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Reforms fail to deliver cost-savings

Agenda for Change has not delivered on its promise to improve patient care, control health service pay and support career development, say MPs

Moves to make the NHS more cost-efficient through modernising pay and conditions for health service staff in England have failed, according to MPs.

The introduction in 2004 of Agenda for Change – a major programme for modernising and simplifying the pay and conditions of over one million staff – has not delivered on its promise of creating a more flexible workforce to raise standards of care and improve career progression, as well as pay. However, the government has said that the reforms phased in from 2004 to 2006 have been a success.

In real terms, the absence of a benefits evaluation plan means that the success or otherwise of the reform agenda cannot be quantified. In its business case for Agenda for Change, the Department of Health (DH) predicted that such reforms would result in cost-savings of more than £1.3bn in the first five years. These savings were to come from improvements in productivity of between 1.1 and 1.5 per cent a year, reductions in equal pay claims, reduced reliance on agency staff and controllable pay costs.

"It is not known whether Agenda for Change has generated the predicted £1.3bn savings. That makes it all the more incumbent on the Department [of Health] to explain to us how the programme is going to support the £15bn of efficiency improvements in the NHS planned for the next three years," said Edward Leigh, MP, chair of the Committee of Public Accounts.

According to the 29th report from the Committee of Public Accounts, the NHS pay bill for staff employed on Agenda for Change terms and conditions of service (this excludes doctors, dentists and managers all of whom have had their own new contracts in recent years), has risen by 5.2 per cent each year on average since 2004-05, while productivity fell.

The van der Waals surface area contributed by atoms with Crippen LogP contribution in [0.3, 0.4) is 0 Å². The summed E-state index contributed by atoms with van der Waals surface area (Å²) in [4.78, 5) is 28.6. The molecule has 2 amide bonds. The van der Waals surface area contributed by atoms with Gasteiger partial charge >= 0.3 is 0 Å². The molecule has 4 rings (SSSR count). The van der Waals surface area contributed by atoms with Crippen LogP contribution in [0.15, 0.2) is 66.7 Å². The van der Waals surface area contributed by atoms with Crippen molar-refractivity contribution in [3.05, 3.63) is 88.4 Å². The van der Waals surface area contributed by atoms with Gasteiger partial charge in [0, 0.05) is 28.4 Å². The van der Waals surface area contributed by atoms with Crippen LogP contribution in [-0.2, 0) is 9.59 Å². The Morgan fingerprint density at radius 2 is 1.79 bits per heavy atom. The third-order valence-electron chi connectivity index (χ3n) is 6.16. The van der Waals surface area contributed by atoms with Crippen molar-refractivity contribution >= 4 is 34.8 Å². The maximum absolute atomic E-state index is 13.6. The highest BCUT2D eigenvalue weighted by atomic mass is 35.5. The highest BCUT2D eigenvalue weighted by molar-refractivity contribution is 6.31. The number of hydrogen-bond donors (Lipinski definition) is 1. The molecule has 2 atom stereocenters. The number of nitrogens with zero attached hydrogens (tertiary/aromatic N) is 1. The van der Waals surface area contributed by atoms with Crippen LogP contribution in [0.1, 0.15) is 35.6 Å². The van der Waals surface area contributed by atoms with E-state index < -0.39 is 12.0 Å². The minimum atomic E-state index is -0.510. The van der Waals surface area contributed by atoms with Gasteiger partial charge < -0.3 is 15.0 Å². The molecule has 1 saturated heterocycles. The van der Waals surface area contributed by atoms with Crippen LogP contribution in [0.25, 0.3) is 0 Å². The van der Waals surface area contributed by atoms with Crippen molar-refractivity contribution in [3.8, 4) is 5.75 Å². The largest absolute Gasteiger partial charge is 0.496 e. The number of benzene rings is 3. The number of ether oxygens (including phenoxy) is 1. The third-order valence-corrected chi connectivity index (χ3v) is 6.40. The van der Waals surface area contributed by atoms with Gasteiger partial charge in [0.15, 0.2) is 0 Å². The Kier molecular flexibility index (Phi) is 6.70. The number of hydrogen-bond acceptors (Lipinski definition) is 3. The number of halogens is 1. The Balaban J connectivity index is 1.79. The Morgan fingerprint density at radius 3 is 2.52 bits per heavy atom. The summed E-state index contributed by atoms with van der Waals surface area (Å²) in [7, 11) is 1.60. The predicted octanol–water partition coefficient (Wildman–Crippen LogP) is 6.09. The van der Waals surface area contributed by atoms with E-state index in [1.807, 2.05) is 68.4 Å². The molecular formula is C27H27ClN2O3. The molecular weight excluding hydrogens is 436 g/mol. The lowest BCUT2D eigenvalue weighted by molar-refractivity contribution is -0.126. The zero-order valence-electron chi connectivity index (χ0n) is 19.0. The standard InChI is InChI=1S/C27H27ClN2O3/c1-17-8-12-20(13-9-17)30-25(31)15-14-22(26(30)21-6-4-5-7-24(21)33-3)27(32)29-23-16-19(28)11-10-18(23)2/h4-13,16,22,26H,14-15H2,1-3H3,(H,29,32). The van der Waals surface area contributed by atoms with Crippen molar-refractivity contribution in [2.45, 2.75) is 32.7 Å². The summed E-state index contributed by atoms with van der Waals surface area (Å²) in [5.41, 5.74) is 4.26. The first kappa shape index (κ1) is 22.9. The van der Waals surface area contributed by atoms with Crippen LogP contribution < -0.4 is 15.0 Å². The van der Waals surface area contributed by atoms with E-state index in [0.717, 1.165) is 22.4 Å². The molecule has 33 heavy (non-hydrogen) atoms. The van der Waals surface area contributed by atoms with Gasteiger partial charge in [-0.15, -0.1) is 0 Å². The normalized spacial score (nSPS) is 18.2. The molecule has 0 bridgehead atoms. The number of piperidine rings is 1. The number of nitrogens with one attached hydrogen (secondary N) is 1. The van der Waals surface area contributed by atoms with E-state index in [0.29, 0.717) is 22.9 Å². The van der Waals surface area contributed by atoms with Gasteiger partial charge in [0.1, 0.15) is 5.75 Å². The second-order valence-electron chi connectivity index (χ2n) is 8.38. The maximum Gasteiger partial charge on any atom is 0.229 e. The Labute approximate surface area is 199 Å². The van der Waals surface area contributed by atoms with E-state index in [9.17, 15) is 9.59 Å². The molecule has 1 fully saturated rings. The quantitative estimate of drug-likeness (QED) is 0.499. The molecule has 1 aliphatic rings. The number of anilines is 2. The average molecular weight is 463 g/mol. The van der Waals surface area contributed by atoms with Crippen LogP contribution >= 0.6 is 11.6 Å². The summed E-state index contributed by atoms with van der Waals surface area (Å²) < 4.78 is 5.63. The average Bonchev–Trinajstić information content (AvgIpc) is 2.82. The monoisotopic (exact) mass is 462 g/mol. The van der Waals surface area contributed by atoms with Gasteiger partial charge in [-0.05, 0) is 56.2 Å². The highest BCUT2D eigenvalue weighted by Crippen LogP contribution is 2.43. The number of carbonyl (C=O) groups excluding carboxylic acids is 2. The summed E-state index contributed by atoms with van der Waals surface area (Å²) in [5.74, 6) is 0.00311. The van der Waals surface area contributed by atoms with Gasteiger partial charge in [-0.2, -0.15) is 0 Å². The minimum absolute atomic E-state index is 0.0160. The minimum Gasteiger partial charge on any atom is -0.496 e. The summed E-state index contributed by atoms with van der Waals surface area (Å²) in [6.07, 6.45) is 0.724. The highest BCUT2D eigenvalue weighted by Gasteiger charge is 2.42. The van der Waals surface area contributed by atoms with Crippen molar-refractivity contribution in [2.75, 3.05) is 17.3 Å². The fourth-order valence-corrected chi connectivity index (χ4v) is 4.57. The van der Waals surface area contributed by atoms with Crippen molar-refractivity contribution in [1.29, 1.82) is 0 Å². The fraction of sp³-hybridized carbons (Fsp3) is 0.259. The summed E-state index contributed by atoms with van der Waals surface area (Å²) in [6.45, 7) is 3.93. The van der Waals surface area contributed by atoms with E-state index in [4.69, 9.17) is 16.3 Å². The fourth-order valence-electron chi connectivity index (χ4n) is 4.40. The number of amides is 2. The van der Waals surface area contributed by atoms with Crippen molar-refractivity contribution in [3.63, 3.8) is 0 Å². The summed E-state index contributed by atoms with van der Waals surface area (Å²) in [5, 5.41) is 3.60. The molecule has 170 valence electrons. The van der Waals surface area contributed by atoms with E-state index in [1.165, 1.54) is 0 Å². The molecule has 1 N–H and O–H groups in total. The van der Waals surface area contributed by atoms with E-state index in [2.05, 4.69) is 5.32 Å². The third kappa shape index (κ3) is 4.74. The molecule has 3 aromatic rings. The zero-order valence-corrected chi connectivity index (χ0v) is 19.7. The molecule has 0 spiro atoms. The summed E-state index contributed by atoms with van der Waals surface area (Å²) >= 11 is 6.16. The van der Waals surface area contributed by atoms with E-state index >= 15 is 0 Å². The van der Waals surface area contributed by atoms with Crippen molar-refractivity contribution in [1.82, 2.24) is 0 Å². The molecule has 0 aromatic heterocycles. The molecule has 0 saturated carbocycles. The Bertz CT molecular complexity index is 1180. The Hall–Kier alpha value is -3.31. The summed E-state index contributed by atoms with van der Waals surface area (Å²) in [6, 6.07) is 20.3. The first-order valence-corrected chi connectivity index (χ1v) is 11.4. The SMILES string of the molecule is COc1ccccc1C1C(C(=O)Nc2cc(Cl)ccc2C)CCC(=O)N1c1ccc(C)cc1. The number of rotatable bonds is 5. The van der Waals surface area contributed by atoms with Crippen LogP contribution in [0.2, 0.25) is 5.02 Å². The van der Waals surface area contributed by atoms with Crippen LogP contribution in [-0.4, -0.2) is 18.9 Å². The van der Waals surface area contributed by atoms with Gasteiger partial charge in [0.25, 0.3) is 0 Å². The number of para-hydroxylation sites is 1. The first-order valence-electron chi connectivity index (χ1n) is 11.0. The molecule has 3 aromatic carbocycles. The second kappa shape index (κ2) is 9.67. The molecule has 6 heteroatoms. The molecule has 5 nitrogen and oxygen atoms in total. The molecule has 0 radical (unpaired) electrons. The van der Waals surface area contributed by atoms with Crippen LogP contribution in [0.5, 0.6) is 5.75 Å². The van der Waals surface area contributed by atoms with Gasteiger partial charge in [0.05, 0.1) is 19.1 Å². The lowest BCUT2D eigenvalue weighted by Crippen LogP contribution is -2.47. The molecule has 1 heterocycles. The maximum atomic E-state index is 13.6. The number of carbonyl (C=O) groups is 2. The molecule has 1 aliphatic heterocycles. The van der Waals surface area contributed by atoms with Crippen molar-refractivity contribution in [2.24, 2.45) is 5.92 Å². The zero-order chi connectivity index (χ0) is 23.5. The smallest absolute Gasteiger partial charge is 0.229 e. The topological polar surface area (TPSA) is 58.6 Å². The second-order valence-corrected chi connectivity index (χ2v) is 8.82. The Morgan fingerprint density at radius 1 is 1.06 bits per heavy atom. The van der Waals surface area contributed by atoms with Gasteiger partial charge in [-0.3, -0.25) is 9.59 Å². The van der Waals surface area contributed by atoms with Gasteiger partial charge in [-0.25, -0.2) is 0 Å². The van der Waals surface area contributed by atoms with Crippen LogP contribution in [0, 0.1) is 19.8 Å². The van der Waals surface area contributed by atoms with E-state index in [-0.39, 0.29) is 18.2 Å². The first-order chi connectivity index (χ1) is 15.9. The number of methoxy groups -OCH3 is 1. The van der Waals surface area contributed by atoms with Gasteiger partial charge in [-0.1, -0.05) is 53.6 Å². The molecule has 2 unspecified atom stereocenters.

"There is also no evidence of the increased productivity and other savings in the NHS that were going to be achieved. The Department of Health actually did not require Trusts to measure productivity improvements and other benefits. What evidence there is, derived from Office for National Statistics figures, suggests however that the productivity of the NHS fell 2.5 per cent a year, on average, between 2001 and 2005, although since then there has been a slight improvement. The substantial growth in the amount of healthcare provided was outstripped by the even faster growth in NHS staffing and resourcing," he added.

In addition, the DH pledged that a key part of the programme, which includes a job evaluation scheme and harmonised employment terms and conditions, would focus on encouraging staff development and improving staff performance using the Knowledge and Skills Framework. However, by quarter three 2008, nearly two years after Trusts had completed transferring staff to Agenda for Change terms, conditions and pay rates, only 54 per cent of staff had received a knowledge and skills review.

The Royal College of Nursing (RCN) has come out in defence of Agenda for Change, claiming that it has made the NHS a better place for patients and staff. However, it has warned that Trusts 'must make good use of the Knowledge and Skills Framework to ensure healthcare staff can access relevant training'.

RCN chief executive and general secretary, Dr Peter Carter said that critics are wrong to suggest that the reform agenda has not bought improvements. "It is no coincidence that in recent years the Healthcare Commission has rated more and more Trusts excellent or good, or that the 18-week target has been achieved way ahead of schedule. There is plenty of evidence to show Agenda for Change has made the NHS a better place for patients and staff."

18th June 2009

From: Healthcare


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